Today was mostly concerned with remaining near a toilet. Something I ate yesterday decided to upset my stomach and forced me into a most unpleasant situation.
In fact, I was up and seated for most of the night. The morning saw me washed out and delicate but I was supposed to accompany John on a morning constitutional to the river so I was standing, waiting outside the hotel at 8am.
By 8:10 I decided he must have changed his mind so I went for a walk on my own. At one point I stopped by the river, admiring the ebb and flow of the Seine, and was accosted by John and Anthea. Apparently the meeting time had been 8:30am.
Anyway, we continued on together, making light of life before stopping at a cafe for a morning drink. I told them of my digestive indisposition and decision to spend the day close to the hotel toilet. They understood and we parted company.
A while later I was feeling a bit better and decided to risk venturing out. I really wanted to see the Joan museum but, as is the way with these things, it’s closed of a Monday. Instead I walked up to the Musee de Beaux-Arts where they have a Carravaggio as well as numerous Joan depictions.
I’m glad I made the effort. It’s a marvellous little place, filled with such beauty that I forgot my ailments as I wandered around.
While I thoroughly enjoyed it all, my favourite was this Joan. It shows her vulnerability as well as her determination to do her duty. I always prefer a Joan in ordinary dress rather than armour as well.
Having spent a goodly couple of hours looking at art I decided to slowly wander back to the hotel via Joan’s church and the spot where she was burned at the stake.
I have no idea how they know where Joan was burned at the stake but it’s nice to think they think they do. Actually Darren, Jon and I checked it out last night while waiting on a restaurant decision.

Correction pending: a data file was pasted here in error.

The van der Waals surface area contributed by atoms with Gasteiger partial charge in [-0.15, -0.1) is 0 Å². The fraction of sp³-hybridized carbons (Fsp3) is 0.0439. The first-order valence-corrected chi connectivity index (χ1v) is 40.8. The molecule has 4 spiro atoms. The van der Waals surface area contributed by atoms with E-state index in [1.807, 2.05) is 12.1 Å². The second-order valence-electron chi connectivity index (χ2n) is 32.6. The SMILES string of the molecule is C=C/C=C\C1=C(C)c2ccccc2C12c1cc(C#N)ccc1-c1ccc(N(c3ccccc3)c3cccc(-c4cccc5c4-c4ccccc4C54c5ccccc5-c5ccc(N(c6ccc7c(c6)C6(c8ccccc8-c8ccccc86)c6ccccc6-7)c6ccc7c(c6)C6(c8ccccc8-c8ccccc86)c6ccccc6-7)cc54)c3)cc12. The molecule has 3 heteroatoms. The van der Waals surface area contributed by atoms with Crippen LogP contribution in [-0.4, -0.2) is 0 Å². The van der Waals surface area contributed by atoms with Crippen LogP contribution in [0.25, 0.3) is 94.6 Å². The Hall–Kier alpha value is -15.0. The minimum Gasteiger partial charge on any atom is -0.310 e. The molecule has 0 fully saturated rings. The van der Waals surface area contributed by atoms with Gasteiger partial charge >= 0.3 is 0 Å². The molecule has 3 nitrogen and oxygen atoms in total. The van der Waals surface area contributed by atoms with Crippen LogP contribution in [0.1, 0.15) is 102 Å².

Joan’s church is an interesting construction. It was built in 1979, opposite the spot of her demise.
I had thought to join the 5pm petit train but, unfortunately there were only six tourists waiting (they need a minimum of eight) so, instead, I had a beer with Bev and Jon. This was a mistake I would regret a little later.
Eventually it was time to meet up and have dinner. John had booked us into a creperie but we were a bit early so we stopped off in a bar for a beer first (again, I should have had water).
Not long after we’d sat down in the restaurant John suddenly declared he’d have to leave because of his tummy. A little later, after we’d ordered our food, Darren suddenly declared he’d have to go back to the hotel as well.
My crepe arrived and I cut a piece, held the fork to my mouth but my lips refused to open. I started feeling pretty bad and had to leave as well. (Anthea ate my crepe which made me feel better about the possible waste.)
On the way to the hotel I stayed feeling on the edge of a serious bout of puke-arama. Fortunately I managed to hold on until I reached my room and the bathroom sink.
Because the only thing in my stomach was fizzy liquid, it all came back with all the subtlety of a volcanic eruption. The worst bit was how it fizzled out of my nose.
I then collapsed on the bed and was instantly asleep.
Just to ease the awful details of this post, here’s a photo of a typical Rouen building.